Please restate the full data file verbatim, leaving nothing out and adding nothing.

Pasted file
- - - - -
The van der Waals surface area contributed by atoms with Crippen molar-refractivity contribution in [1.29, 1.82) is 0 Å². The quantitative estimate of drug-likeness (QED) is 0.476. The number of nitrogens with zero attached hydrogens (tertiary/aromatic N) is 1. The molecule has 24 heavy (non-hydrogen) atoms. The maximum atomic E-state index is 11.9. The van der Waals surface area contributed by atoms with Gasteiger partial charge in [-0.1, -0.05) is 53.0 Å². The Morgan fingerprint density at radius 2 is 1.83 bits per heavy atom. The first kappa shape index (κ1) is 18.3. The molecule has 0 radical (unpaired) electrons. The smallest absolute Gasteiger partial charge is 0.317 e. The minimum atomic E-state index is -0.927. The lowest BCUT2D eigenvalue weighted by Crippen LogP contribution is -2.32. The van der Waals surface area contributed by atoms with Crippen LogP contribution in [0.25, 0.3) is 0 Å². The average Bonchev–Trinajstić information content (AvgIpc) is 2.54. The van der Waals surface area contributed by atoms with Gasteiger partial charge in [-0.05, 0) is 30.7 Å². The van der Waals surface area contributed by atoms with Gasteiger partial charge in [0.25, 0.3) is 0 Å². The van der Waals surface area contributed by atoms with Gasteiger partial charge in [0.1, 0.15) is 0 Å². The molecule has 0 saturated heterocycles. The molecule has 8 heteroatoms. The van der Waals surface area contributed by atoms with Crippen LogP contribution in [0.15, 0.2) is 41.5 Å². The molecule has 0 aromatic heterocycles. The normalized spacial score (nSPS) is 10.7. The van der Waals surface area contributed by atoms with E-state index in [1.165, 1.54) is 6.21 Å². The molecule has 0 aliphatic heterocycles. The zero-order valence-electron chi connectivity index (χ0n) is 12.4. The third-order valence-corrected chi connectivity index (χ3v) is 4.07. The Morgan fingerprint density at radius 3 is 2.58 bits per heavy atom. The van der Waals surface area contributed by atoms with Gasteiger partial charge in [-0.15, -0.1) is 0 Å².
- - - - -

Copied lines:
The van der Waals surface area contributed by atoms with Crippen molar-refractivity contribution in [1.29, 1.82) is 0 Å². The quantitative estimate of drug-likeness (QED) is 0.476. The number of nitrogens with zero attached hydrogens (tertiary/aromatic N) is 1. The molecule has 24 heavy (non-hydrogen) atoms. The maximum atomic E-state index is 11.9. The van der Waals surface area contributed by atoms with Gasteiger partial charge in [-0.1, -0.05) is 53.0 Å². The Morgan fingerprint density at radius 2 is 1.83 bits per heavy atom. The first kappa shape index (κ1) is 18.3. The molecule has 0 radical (unpaired) electrons. The smallest absolute Gasteiger partial charge is 0.317 e. The minimum atomic E-state index is -0.927. The lowest BCUT2D eigenvalue weighted by Crippen LogP contribution is -2.32. The van der Waals surface area contributed by atoms with Crippen LogP contribution in [0.25, 0.3) is 0 Å². The average Bonchev–Trinajstić information content (AvgIpc) is 2.54. The van der Waals surface area contributed by atoms with Gasteiger partial charge in [-0.05, 0) is 30.7 Å². The van der Waals surface area contributed by atoms with Gasteiger partial charge in [0.25, 0.3) is 0 Å². The van der Waals surface area contributed by atoms with Gasteiger partial charge in [0.1, 0.15) is 0 Å². The molecule has 0 saturated heterocycles. The molecule has 8 heteroatoms. The van der Waals surface area contributed by atoms with Crippen LogP contribution in [0.15, 0.2) is 41.5 Å². The molecule has 0 aromatic heterocycles. The normalized spacial score (nSPS) is 10.7. The van der Waals surface area contributed by atoms with E-state index in [1.165, 1.54) is 6.21 Å². The molecule has 0 aliphatic heterocycles. The zero-order valence-electron chi connectivity index (χ0n) is 12.4. The third-order valence-corrected chi connectivity index (χ3v) is 4.07. The Morgan fingerprint density at radius 3 is 2.58 bits per heavy atom. The van der Waals surface area contributed by atoms with Gasteiger partial charge in [-0.15, -0.1) is 0 Å².